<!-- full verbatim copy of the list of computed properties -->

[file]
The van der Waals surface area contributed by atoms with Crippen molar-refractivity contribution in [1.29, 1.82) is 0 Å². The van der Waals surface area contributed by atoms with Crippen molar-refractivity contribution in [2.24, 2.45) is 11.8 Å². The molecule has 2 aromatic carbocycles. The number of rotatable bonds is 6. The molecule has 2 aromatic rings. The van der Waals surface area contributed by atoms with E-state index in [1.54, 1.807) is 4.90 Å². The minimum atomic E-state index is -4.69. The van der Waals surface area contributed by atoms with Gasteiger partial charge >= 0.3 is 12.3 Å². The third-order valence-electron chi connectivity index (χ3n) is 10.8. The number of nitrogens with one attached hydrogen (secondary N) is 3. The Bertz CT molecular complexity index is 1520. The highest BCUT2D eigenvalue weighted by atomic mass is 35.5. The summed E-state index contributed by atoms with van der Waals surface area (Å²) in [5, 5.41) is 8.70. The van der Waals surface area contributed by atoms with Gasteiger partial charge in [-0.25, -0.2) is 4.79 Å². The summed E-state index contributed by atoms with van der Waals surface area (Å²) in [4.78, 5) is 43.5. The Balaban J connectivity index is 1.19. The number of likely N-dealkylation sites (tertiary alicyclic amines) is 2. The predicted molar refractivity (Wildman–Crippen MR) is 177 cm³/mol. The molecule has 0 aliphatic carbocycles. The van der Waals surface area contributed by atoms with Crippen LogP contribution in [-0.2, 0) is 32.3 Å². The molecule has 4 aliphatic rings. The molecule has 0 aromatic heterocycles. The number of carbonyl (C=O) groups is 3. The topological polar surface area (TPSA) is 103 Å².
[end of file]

The van der Waals surface area contributed by atoms with Crippen molar-refractivity contribution in [1.29, 1.82) is 0 Å². The van der Waals surface area contributed by atoms with Crippen molar-refractivity contribution in [2.24, 2.45) is 11.8 Å². The molecule has 2 aromatic carbocycles. The number of rotatable bonds is 6. The molecule has 2 aromatic rings. The van der Waals surface area contributed by atoms with E-state index in [1.54, 1.807) is 4.90 Å². The minimum atomic E-state index is -4.69. The van der Waals surface area contributed by atoms with Gasteiger partial charge >= 0.3 is 12.3 Å². The third-order valence-electron chi connectivity index (χ3n) is 10.8. The number of nitrogens with one attached hydrogen (secondary N) is 3. The Bertz CT molecular complexity index is 1520. The highest BCUT2D eigenvalue weighted by atomic mass is 35.5. The summed E-state index contributed by atoms with van der Waals surface area (Å²) in [5, 5.41) is 8.70. The van der Waals surface area contributed by atoms with Gasteiger partial charge in [-0.25, -0.2) is 4.79 Å². The summed E-state index contributed by atoms with van der Waals surface area (Å²) in [4.78, 5) is 43.5. The Balaban J connectivity index is 1.19. The number of likely N-dealkylation sites (tertiary alicyclic amines) is 2. The predicted molar refractivity (Wildman–Crippen MR) is 177 cm³/mol. The molecule has 0 aliphatic carbocycles. The van der Waals surface area contributed by atoms with Crippen LogP contribution in [-0.2, 0) is 32.3 Å². The molecule has 4 aliphatic rings. The molecule has 0 aromatic heterocycles. The number of carbonyl (C=O) groups is 3. The topological polar surface area (TPSA) is 103 Å².